The situation was not tense but was quite peaceful. As strange as this may sound, in the midst of great sorrow, there was great joy in the room. The joy was from the sense of great anticipation. The "excitement" of the anticipation was that my Daddy had indeed done and was doing a great thing......he had lived a great life, had been a great Daddy and that he was going to be with Jesus, his parents, and his brother who had died in infancy.
I was also comforted and excited to know that one day, I would get to see him again, joining him in Heaven.
After the hospice nurse determined that indeed my father was no longer breathing nor was his heart beating, we prepared to bathe and dress him. One of my
sisters put some warm water into the yellow basin that we had gotten from the hospital and then my sister, my niece, the hospice nurse and I began to bathe and lotion Daddy. We were quiet and not in a hurry.
This was a priceless and special time for me and my family.
He had a little dried blood in one side of his nose from having picked at his nose one night when he was fidgety. I remember gently wiping the dried blood
away. It took a little time, because I wanted to be gentle and I didn't want him to be dirty in any way.
We dressed him in a freshly laundered set of cool pajamas. I remember that the pajama bottoms were short because it was summer.
After we finished bathing and dressing him, I didn't feel that I was done grooming him. Earlier in the week, I had attempted to shave him with his electric razor, but
that day, I wanted to do it again. So, I shaved him again, and then clipped all of his finger and toenails. The room was quiet and I remember some of his sisters watching me. While clipping his nails I saw that he was still wearing his wedding band. I didn't want it to go with him to the funeral home, so I wanted to take if off and give it to my mother. I remember that even though he had lost weight, his ring was difficult to get off. I put lotion on his ring finger and gently twisted the ring back and forth until I got it off and gave it to my Mother.
After my father died and before our other family members started to come to our house, I made the announcement that we were NOT going to have any "cutting up" or "carrying on!" If they needed to holler and cut up, they had to do it somewhere other than at the house.
This time was a celebration and we were going to treat it as such!
At the end of the day and even eight months later, I am so grateful that my father had such a beautiful death.
Sherri Chatman and her husband have three adult sons. She works as a family nursepractitioner for a private hospice agency and as clinical adjunct faculty for a school of nursing. She is passionate about her work in local and international missions
(Photo credit: mariyahsblog.wordpress.com)
Sunday, 17 February 2013 00:00
Many of you felt so strongly about the ongoing need to underscore ways to help people identify end-of- life maps that I have decided to create a mini blog series devoted to this topic. You already know the power of end-of-life maps, so I will skip the pontifications and just tell you this true story:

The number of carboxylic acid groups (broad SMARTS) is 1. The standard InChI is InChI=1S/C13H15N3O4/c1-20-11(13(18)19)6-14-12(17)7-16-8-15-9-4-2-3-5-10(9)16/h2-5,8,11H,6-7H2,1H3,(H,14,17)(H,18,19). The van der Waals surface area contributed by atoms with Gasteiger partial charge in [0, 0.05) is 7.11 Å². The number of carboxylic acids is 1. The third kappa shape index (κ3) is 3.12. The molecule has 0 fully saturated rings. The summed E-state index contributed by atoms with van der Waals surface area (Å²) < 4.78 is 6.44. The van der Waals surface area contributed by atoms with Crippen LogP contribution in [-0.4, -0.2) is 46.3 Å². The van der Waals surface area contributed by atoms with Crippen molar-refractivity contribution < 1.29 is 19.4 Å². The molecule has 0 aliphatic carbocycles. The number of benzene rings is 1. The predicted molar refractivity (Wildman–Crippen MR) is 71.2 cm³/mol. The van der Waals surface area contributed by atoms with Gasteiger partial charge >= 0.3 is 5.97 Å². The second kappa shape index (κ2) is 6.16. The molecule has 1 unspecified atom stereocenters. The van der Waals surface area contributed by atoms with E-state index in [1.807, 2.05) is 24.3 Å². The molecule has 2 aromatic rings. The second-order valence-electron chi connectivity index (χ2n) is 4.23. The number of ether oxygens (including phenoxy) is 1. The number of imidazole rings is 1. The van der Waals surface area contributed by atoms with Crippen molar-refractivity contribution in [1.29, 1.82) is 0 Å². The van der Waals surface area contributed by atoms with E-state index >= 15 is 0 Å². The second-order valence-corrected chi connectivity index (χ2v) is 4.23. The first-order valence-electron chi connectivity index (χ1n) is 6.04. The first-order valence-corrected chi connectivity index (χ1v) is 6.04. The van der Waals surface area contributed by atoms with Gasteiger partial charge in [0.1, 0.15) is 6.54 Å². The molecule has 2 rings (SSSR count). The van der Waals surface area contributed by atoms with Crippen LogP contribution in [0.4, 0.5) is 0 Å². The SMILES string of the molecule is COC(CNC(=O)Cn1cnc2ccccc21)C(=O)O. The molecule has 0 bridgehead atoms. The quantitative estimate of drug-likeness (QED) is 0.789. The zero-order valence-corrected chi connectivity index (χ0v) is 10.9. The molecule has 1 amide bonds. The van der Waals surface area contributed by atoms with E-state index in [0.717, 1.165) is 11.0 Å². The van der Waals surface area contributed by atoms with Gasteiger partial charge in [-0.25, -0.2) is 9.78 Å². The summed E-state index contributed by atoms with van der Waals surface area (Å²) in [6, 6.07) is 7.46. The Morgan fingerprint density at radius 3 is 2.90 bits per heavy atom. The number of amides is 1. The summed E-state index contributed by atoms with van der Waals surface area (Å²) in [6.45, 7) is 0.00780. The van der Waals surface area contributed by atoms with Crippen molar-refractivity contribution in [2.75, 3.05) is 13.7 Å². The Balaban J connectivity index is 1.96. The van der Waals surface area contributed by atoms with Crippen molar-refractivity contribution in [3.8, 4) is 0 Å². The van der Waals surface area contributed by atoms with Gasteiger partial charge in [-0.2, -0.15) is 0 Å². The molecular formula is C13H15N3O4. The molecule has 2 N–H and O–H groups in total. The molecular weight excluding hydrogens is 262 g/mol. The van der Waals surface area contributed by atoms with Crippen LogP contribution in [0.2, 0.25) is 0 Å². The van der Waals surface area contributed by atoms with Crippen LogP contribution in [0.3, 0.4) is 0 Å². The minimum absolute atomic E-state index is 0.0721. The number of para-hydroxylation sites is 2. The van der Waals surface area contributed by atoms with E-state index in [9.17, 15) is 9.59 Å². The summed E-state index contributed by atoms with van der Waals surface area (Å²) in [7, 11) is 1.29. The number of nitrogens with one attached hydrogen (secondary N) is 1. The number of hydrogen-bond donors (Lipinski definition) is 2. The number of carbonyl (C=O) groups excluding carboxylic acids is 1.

An elderly male, Mr. Holmes, came to one of my beds in the ER from EMS. He had been having “trouble breathing for a few weeks but it suddenly became worse over the weekend” according to the paramedic.
When I walked into his room and heard the loud noisy breathing coming from this man, I was a bit shocked and thought “trouble breathing” was an understatement. Mr. Holmes sounded like he was breathing through a bent straw or something even smaller. His wife had ridden in with the ambulance and since Mr. Holmes could only shake his head “yes” or “no” to my questions, I quickly sat his wife down to figure out what was going on.
When asking her questions, I attempted to appear calmer and more patient than I felt. My instinct was to just skip the questioning, excuse her from the room, and stick a breathing tube in him one way or another; but, that’s not the right way to handle these situations. So, I remained calm and got the information I needed to make my next move, or not. These were the key answers I got from Mrs. Holmes:
“He has just been diagnosed with cancer, and we know that it’s spread.”
“He didn’t want any chemotherapy. He told them that 88 year old men don’t need that kind of medicine.”
“We don’t want any life support stuff and no surgeries. We have talked about this.”
“Whew.” When my nurses and I heard this, we breathed a sigh of relief. My respiratory therapist, who had given Mr. Holmes a special breathing treatment, took my cue to “stand down” and return the artificial respirator that she had already positioned outside the room.
After turning off this “intubate him by any means” switch, we were then able to return our attention to the “big picture.”
It seemed to me that he had developed a rather rapid and progressive airway obstruction likely due to some tumor wreaking havoc in his neck. But his wife had already made it clear that they did not want any aggressive interventions. So, I ordered some labs and imaging studies to see “where we were on the map” a bit more clearly (although his breathing alone suggested that we were imminently close to the end of his road.)
Family members gathered at his bedside as labs and data trickled in. I shuffled the test results in my hands and prepared to go in to greet this now rather large group of relatives.
I walked in slightly nervously and introduced myself. Immediately, I launched into my best “end-of-life map” soliloquy that I could muster at that moment—“this is the big picture," “these are the supporting data results,” “I think what this means is…”
The family listened patiently to me and finally, the eldest son interrupted me, “Doctor, are you trying to tell us that Daddy is dying?”
Taken by surprise, hesitantly, I simply said, “Why, yes.”
He then paused, and looked at me with a type of compassion and said, “Doctor, we really appreciate you spending this time with us and telling us about his test results, and all. But, you see, we already knew that Daddy is dying, he told us so this morning.”